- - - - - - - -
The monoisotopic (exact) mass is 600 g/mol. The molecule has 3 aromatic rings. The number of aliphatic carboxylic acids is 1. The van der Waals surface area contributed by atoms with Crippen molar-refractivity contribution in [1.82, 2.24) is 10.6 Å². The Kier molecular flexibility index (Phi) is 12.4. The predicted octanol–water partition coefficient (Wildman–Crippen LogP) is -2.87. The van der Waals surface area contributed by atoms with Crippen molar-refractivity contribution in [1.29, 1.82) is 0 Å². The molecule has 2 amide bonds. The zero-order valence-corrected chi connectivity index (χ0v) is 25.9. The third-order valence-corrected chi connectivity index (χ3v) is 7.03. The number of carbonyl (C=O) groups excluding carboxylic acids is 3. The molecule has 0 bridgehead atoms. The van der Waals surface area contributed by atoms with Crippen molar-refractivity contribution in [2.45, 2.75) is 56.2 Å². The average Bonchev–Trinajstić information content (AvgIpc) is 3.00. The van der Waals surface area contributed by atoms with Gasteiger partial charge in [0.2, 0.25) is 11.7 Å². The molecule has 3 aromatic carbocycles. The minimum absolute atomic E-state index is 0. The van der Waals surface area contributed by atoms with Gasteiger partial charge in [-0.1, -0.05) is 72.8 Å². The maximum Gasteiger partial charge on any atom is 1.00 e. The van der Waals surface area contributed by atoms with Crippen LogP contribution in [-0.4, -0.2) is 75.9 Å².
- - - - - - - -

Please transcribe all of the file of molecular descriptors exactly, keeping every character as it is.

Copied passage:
The monoisotopic (exact) mass is 600 g/mol. The molecule has 3 aromatic rings. The number of aliphatic carboxylic acids is 1. The van der Waals surface area contributed by atoms with Crippen molar-refractivity contribution in [1.82, 2.24) is 10.6 Å². The Kier molecular flexibility index (Phi) is 12.4. The predicted octanol–water partition coefficient (Wildman–Crippen LogP) is -2.87. The van der Waals surface area contributed by atoms with Crippen molar-refractivity contribution in [1.29, 1.82) is 0 Å². The molecule has 2 amide bonds. The zero-order valence-corrected chi connectivity index (χ0v) is 25.9. The third-order valence-corrected chi connectivity index (χ3v) is 7.03. The number of carbonyl (C=O) groups excluding carboxylic acids is 3. The molecule has 0 bridgehead atoms. The van der Waals surface area contributed by atoms with Crippen molar-refractivity contribution in [2.45, 2.75) is 56.2 Å². The average Bonchev–Trinajstić information content (AvgIpc) is 3.00. The van der Waals surface area contributed by atoms with Gasteiger partial charge in [0.2, 0.25) is 11.7 Å². The molecule has 3 aromatic carbocycles. The minimum absolute atomic E-state index is 0. The van der Waals surface area contributed by atoms with Gasteiger partial charge in [-0.1, -0.05) is 72.8 Å². The maximum Gasteiger partial charge on any atom is 1.00 e. The van der Waals surface area contributed by atoms with Crippen LogP contribution in [-0.4, -0.2) is 75.9 Å².